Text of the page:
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Help with age of my Brooks anvil

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Hello All,


I'm hoping someone who knows a bit about the history of Brooks anvils, may be able to give me a ballpark age of mine...


I've got a 100 lb Brooks. On one side (when viewed with the horn pointing left) it says:

45 KGS



And on the other side, it says:




The lettering is raised, not stamped. There is evidence of some dark blue paint - although anyone could have done that at some point in its past life, not sure if the manufacturer painted them.


I suppose I'm wondering during what time period Brooks marked their anvils "JB" as opposed to "Brooks", and also when they started using a metric weight.


Any help is greatly appreciated!






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Yes, I am aware of how the search function works twcoffey. This isn't my first post on this forum.  Unfortunately, having read through all of the search results, I wasn't able to find the information I'm looking for, which is why (after searching), I posted a new topic.


It seems some people out there, are a wealth of knowledge when it comes to anvil history. I am not. I'm hoping one of those people can help me to figure out a ballpark age of my anvil.  I am specifically looking for info regarding Brooks anvils that are marked with "J B" as opposed to those marked with the name "Brooks", and if that little tidbit may tell me anything about it (age, or if they had a different product line, or whatever).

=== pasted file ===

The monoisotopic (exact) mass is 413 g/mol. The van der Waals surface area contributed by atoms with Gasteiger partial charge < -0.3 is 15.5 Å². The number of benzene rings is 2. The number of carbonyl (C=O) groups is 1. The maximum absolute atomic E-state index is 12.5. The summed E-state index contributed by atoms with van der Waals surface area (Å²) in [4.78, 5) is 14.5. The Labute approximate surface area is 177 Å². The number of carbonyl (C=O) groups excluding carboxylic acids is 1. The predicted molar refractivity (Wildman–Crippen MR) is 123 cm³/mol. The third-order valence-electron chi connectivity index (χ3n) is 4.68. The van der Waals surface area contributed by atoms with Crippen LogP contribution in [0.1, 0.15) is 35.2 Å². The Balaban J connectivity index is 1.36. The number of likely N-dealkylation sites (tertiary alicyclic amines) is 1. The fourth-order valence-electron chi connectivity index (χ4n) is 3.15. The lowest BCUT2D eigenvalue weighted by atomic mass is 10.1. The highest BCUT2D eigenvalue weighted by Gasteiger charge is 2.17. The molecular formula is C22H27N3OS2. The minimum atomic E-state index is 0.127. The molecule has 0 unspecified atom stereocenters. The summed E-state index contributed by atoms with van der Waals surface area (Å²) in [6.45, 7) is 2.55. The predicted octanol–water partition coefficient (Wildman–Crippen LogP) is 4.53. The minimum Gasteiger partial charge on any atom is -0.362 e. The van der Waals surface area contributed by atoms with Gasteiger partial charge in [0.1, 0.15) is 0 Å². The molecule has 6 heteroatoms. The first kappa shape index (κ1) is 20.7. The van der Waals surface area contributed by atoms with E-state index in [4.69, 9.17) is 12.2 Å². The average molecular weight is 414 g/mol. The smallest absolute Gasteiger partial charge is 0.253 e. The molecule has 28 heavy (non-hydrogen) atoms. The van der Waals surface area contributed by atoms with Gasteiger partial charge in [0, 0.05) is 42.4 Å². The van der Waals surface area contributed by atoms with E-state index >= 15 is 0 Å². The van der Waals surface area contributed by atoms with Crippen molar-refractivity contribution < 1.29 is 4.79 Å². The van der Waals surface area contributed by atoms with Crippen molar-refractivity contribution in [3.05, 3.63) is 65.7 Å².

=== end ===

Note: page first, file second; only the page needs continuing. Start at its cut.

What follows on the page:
If you happen to have seen something in one of those other threads that the search term "brooks anvils" returns - something I missed when looking, I would very much appreciate you pointing me towards that thread or post.

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They may be trying to hunt down someone who still remembers the "old days"!


I once ran across a fellow who had worked at one of the anvil makers in Columbus OH, USA right at the end---he mentioned that when they shut down there was a line of anvils along the top of the bank of the river next to it-----I hiked in to take a look to see if any had made it down to the riverbed; but didn't find any.  Did find a dozen or so of the large natural sandstone grinding wheels they used and used to roll down into the river when they got too small----3-4' diameter and 1' thick being too small...

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  • 5 years later...

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